If your business has many employees, you wish to provide an attractive employee benefit, and you want to retain control over some aspects of a retirement plan, offering a 401(k) plan may be an attractive alternative.

A 401(k) is a company sponsored profit-sharing plan that allows employees to defer a portion of their wages into investment options of their choice. Employers have the flexibility to match a percentage of the contributions made by their employees.

  • In considering a 401(k) plan for your business, you should be aware of these guidelines, rules and features:
  • Any employer with one or more employees can establish a 401(k) plan. However, usually this type of plan becomes economically feasible when a company has at least 25 employees.
  • These plans allow for employees to contribute pre-tax dollars for their own benefit, bringing them into the process of planning for their own retirement.
  • The contribution limits are larger than those for most other types of plans. For 2017, employees can defer up to $18,000 into their account.
  • The 2001 tax law also created a “catch-up” contribution provision for participants ages 50 and older. Under this provision, in 2017 an eligible participant can contribute an additional $6,000.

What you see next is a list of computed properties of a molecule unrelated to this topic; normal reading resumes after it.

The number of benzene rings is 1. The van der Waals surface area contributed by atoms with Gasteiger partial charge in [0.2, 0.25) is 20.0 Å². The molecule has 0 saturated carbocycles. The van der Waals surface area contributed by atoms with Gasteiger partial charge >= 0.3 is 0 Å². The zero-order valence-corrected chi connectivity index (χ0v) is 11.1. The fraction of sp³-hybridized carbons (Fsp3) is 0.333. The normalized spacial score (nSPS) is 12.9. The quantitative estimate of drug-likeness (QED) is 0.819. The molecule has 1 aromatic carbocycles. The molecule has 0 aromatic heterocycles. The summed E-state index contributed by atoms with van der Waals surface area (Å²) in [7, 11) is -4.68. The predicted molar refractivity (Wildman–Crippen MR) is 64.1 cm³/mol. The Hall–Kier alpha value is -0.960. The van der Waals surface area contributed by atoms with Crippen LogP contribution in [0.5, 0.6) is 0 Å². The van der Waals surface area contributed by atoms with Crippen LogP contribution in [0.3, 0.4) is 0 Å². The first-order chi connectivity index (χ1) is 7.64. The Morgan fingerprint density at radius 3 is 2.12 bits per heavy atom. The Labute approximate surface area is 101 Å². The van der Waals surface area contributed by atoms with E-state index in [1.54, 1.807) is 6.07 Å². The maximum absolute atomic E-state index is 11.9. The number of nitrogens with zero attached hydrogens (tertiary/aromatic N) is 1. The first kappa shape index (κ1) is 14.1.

• The employer can attach a vesting schedule to any company contributions. This provides a strong motivation for employees to remain with your company.
  • The company can have control over some level of their contributions. Usually, the plan document provides a certain level of contribution matching of employee deferrals, but can allow the company to make a discretionary contribution, usually based on financial results.
  • The 401(k) plan must be made available to all employees at least 21 years of age who worked at least 1,000 hours in the previous year.
  • Most 401(k) plans provide a great deal of investment flexibility. Participants choose where to invest their money among many alternatives. Usually, there are a number of mutual funds and often an option of company stock (if the company is publicly held).
  • There are annual filings that must be made with the IRS and special testing to ensure the plan does not discriminate in favor of highly compensated employees.
  • The key parties needed for establishing and administering a 401(k) plan are an administrator and an investment manager. Many investment managers, including banks, mutual fund companies and some investment advisors, offer special bundled programs that include administrative services as well as investment management options.

This news is provided as a service to you by Marlin Business Services Corp., a nationwide leader in commercial lending solutions for the U.S. small business sector. Marlin’s equipment financing and loan programs are available directly and through third-party vendor programs, including manufacturers, distributors, independent dealers and brokers, to deliver financing and working capital that help build your success.